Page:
S. Worthen (owlfish) wrote,
S. Worthen
owlfish

About a defense

I arrived half an hour early, ten minute talk printed out and rehearsed, boots changed for shoes, and bags abandoned in my department. No one else was there so soon, but I was conveniently placed to give the chair directions to the right room. We were assigned a room in my department's own building since we didn't require anything particular to the School of Graduate Studies (SGS). Everyone else arrived on time, and by five minutes past I was perched on a table in the atrium while the committee worked through mandatory paperwork. It's all about the paperwork at this phase of the degree.

After being invited back into the room, the first order of business was reading the external assessor's report, since she had chosen not to be my external examiner. Towards this end of this formality, I realized that I hadn't seen page 3 of her report when it was faxed to me; happily, it didn't contain anything crucial, just useful suggestions for minor revisions. Still, that was an irregularity in procedures which the chair, a laid-back and friendly person, was obliged to record.

Doctoral students are then given up to twenty minutes to speak before questioning begins, although my advisor recommended no more than ten minutes, covering topics such as how I came to my topic, why it matters, what I left out, and, importantly, dealing with my external's criticisms. I was proud of myself - I managed to relevantly mention science fiction and evolution vs. intelligent design in my introduction, even if (unlike at my specialist exam) I failed to structure my introduction around a nursury rhyme. An important feature of this introduction is a chance to guide subsequent discussion by heading off problems and announcing obvious deficiencies have already been dealt with.

The chair structured questioning in fifteen minute intervals. Each of my four defense committee members - the minimum necessary to achieve quorum - had a quarter of an hour to question me, with further rounds of questions after everyone had had a turn. CM#1 began with a series of questions to which my only real possible was "I don't know." Although a somewhat demoralizing beginning, it was clear that he meant his leading questions in the most helpful way possible, filling in footnotes and correcting a few minor points. To my great embarassment, I completely flubbed the one Latin question. C'mon, I should be good at that by now! It wasn't all bad on my end with CM#1's questions - he did ask me about a really nifty poem about which I knew quite a bit.

CM#2 was interested in discussing the weirdness which is the new iconography of the virtues, always a fun topic, and one central to my discussion. They really are odd. I'll show you one of these days.

CM#3 was the one I knew the least well. He asked me the big, challenging questions which felt really right at a defense, exactly the sorts of questions which should be asked. What was the question at the heart of my thesis? What did my external mean by a particular phrase describing my conclusions? He pushed me with questions whose answers are difficult to articule, but in ways I could handle with a bit of thought.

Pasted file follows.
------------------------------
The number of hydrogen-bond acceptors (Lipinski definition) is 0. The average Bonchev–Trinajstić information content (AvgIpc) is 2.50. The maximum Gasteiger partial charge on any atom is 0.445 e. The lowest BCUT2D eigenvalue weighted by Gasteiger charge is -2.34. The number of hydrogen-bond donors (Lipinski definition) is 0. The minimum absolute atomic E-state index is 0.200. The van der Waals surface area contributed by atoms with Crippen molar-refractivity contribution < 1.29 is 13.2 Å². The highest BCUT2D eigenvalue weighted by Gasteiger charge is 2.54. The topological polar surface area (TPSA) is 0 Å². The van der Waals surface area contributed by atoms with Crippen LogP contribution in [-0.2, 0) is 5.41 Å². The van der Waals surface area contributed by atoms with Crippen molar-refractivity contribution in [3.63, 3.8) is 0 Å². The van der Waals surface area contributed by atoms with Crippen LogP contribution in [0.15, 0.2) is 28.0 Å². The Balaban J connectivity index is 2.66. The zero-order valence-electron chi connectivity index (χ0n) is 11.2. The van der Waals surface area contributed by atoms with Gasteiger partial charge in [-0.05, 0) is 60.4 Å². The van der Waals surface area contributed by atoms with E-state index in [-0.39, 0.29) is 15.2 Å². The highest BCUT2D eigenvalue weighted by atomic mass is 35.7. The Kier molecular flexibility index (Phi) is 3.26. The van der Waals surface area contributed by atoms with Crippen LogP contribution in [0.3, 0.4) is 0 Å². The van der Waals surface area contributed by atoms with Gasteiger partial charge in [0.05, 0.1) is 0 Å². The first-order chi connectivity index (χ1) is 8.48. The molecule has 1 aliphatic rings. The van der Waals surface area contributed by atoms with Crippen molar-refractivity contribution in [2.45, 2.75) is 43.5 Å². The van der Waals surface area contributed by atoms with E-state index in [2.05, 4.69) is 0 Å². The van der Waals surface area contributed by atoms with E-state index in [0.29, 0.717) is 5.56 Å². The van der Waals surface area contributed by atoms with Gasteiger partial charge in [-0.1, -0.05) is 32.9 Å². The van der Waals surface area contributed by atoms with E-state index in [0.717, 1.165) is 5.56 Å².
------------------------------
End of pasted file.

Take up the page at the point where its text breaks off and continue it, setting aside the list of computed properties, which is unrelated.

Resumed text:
CM#4 ran through a handful of small questions before pursuing where I was going to take the dissertation, publishing-wise, how it fit into bigger plans.

They went around for a second round of questions, one or two each, and then they'd asked enough and I left the room, escorted to a lounge elsewhere on the floor to wait in comfort, just in case they took a while. But they didn't, and five minutes later, I was invited back, everyone congratulating me and shaking my hand - and me still not knowing just exactly how it was I did! I had to ask in the end, enquiring of the chair, who relieved my uncertainty by telling me I had minor corrections, with one month to make them, exactly the outcome of the exam I was hoping for. We lugged all the copies of my dissertation - four of them, heavy - back to the department.

Afterwards, the department treated most of my committee (except the ones who couldn't come) to dim sum, which was lovely of them. And after that, my supervisor and I trudged through the cold wind to the far end of campus to do mandatory paperwork at SGS, only to discover they were closed for the afternoon. There will be more paperwork tomorrow. After all, it's all about the paperwork now.

Other notes
A few days before the exam, one of my department's staff members asked me the really important questions about my exam: what was I going to wear? What shoes? How was I going to do my hair? I had no answer on the hair front, but I was delighted to have my first real opportunity to wear my lovely, lovely suit with tastefully dark purple shoes.

Of course I was nervous in the days leading up to my exam. I'd never done a doctoral defense before, so it was an intimidating unknown. I wondered if I'd be able to remember much of anything about what I'd written. Indeed, I half-wondered what I'd even written, hastily rereading large parts of my dissertation to find out, only to find it was all quite familiar really. In the end, of course I knew what I'd written, and when I hadn't, it was became I was making a point in passing in the space of a sentence, or citing someone else, properly footnoted. And that was okay too.
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